By Mary Jane Chaignot

Categories: Prophets

  • The name Ezekiel means “God strengthens.”
  • Ezekiel prophesied from roughly 993-971BCE.
  • Ezekiel is not mentioned outside his prophetic work.
  • Ezekiel was a priest and was probably the son of a priest, so he would have been well versed in the religious traditions and regulations.
  • He was one of those who had been taken to Babylon in the deportation of 597BCE.
  • He experienced his prophetic “call” through a vision of God.
  • The number four (as in four living creatures, four wings, four faces…) has special significance for Ezekiel in that it suggests the idea of completeness.
  • The climax of his call vision was to see the glory of God (perhaps a brightness, cloud, or fire suggesting his presence).
  • He wasn’t anywhere near the temple when he saw this vision and felt the presence of God. This says that people in foreign lands could experience God’s presence.
  • After falling on his face, God called out to him and told him about Israel’s obstinacy and stubbornness.
  • God’s spirit went into him and raised him up.
  • Eating the scroll meant the words he would speak were not his own.
  • The scroll was so full of words of judgment that it was written on both sides.
  • The taste of honey suggests God’s words would be sweet.
  • He was told to prophesy and he was given the strength to do it.
  • Even though he was in exile, he was a prophet to both those in exile and in Jerusalem.
  • He was appointed to be a watchman for Israel.
  • He was rendered mute for 7 ½ years, but could periodically speak prophetic words.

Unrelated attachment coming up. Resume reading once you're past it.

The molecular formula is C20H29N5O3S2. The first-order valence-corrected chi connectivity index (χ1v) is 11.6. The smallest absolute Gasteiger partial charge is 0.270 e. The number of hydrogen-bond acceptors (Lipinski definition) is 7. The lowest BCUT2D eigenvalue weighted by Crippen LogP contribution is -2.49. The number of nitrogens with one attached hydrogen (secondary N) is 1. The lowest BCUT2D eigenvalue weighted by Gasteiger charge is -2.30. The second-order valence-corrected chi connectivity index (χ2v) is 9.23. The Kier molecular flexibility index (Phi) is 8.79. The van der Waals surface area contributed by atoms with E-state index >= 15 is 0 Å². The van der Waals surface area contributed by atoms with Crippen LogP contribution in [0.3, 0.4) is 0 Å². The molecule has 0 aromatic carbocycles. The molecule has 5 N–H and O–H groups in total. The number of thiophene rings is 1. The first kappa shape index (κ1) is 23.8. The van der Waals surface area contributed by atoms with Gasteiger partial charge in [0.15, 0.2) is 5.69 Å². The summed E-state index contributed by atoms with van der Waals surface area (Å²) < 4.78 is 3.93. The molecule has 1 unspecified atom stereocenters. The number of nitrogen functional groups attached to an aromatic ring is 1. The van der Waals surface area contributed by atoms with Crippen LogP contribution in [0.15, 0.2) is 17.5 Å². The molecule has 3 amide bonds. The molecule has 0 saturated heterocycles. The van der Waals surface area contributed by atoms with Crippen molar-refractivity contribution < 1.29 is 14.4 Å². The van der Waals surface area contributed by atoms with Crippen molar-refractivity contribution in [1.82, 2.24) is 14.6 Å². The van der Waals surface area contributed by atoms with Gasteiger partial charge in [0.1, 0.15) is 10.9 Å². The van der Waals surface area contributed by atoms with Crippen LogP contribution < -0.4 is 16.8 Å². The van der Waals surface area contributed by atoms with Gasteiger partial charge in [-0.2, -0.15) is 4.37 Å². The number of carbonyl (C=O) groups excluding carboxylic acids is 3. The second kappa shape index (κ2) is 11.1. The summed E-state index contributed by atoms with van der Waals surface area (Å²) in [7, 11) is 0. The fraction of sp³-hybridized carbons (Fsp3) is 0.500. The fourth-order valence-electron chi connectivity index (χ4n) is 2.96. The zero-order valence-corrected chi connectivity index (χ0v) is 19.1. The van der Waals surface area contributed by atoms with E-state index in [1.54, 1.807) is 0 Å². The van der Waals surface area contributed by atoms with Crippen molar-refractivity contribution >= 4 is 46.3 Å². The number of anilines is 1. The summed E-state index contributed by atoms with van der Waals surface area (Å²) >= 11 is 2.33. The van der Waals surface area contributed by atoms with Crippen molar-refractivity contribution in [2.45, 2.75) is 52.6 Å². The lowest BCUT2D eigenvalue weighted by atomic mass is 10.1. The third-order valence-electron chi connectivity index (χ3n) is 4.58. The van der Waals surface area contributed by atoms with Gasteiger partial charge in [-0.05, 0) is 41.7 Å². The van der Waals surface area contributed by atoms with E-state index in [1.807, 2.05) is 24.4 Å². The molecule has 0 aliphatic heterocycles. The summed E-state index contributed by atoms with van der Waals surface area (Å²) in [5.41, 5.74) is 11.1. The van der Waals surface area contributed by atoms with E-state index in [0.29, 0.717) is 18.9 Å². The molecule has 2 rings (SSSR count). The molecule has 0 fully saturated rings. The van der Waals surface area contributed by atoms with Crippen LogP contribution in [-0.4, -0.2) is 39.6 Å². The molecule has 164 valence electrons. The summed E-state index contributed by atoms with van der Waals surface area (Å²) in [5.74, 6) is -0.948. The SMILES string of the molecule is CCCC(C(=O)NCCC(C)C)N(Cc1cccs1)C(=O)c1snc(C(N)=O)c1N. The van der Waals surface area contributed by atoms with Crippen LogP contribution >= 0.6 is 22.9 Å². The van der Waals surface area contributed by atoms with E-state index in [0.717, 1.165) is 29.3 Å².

• Ezekiel performed many unusual acts that were meant to get people’s attention and to illustrate a message (especially after he couldn’t speak).
  • One was to go to his house and bind himself with ropes.
  • He modeled the city and weapons of siege, all the while looking at the city.
  • He was to lie on his left side for 390 days (one day for each year of iniquity).
  • Then he was to turn on his right side for 40 days (one day for each year of Judah’s iniquity). Scholars have no idea how this actually worked.
  • He was limited in how much bread and water he could eat during this time.
  • He had to shave his beard and hair – not just as a symbol of humiliation, but also to indicate that whatever happened to his hair would be the fate of the inhabitants of Jerusalem. 1/3 was blown away, 1/3 was struck with a sword, 1/3 was burned.
  • The purpose of all these events was to make it clear that total disaster was imminent. And just to make sure there was no mistaking the identity of the city, he announced, “This is Jerusalem!”
  • Fourteen months after his first vision, he had another.
  • He was sitting at home with the elders of Judah, when he was whisked to the temple itself where he was instructed to observe the pagan worship going on there.
  • He was told to dig through the wall of the temple and found a room full of vermin with 70 elders worshiping them.
  • Then he found women worshiping a fertility god and 25 men worshiping the sun.